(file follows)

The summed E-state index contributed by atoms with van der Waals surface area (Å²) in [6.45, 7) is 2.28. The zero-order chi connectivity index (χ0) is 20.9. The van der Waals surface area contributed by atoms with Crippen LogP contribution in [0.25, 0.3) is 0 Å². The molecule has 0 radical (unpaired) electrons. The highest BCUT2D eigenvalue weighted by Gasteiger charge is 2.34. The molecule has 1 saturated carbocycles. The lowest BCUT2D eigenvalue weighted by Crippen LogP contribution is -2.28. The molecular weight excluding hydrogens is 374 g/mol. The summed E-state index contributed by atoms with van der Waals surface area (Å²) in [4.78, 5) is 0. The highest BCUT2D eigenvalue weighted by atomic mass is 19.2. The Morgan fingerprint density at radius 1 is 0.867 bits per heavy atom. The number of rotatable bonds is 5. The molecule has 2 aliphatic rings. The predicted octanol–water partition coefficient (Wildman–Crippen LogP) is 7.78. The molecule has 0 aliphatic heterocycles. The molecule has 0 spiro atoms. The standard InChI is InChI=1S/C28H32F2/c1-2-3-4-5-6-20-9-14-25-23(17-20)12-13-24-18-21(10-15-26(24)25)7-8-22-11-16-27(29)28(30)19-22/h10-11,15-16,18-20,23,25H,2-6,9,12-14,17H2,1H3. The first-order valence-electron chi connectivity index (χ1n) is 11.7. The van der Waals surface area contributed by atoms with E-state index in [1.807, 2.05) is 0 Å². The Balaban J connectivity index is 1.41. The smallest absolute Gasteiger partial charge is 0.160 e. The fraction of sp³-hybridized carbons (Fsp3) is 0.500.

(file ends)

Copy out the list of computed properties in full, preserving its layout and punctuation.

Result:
The summed E-state index contributed by atoms with van der Waals surface area (Å²) in [6.45, 7) is 2.28. The zero-order chi connectivity index (χ0) is 20.9. The van der Waals surface area contributed by atoms with Crippen LogP contribution in [0.25, 0.3) is 0 Å². The molecule has 0 radical (unpaired) electrons. The highest BCUT2D eigenvalue weighted by Gasteiger charge is 2.34. The molecule has 1 saturated carbocycles. The lowest BCUT2D eigenvalue weighted by Crippen LogP contribution is -2.28. The molecular weight excluding hydrogens is 374 g/mol. The summed E-state index contributed by atoms with van der Waals surface area (Å²) in [4.78, 5) is 0. The highest BCUT2D eigenvalue weighted by atomic mass is 19.2. The Morgan fingerprint density at radius 1 is 0.867 bits per heavy atom. The number of rotatable bonds is 5. The molecule has 2 aliphatic rings. The predicted octanol–water partition coefficient (Wildman–Crippen LogP) is 7.78. The molecule has 0 aliphatic heterocycles. The molecule has 0 spiro atoms. The standard InChI is InChI=1S/C28H32F2/c1-2-3-4-5-6-20-9-14-25-23(17-20)12-13-24-18-21(10-15-26(24)25)7-8-22-11-16-27(29)28(30)19-22/h10-11,15-16,18-20,23,25H,2-6,9,12-14,17H2,1H3. The first-order valence-electron chi connectivity index (χ1n) is 11.7. The van der Waals surface area contributed by atoms with E-state index in [1.807, 2.05) is 0 Å². The Balaban J connectivity index is 1.41. The smallest absolute Gasteiger partial charge is 0.160 e. The fraction of sp³-hybridized carbons (Fsp3) is 0.500.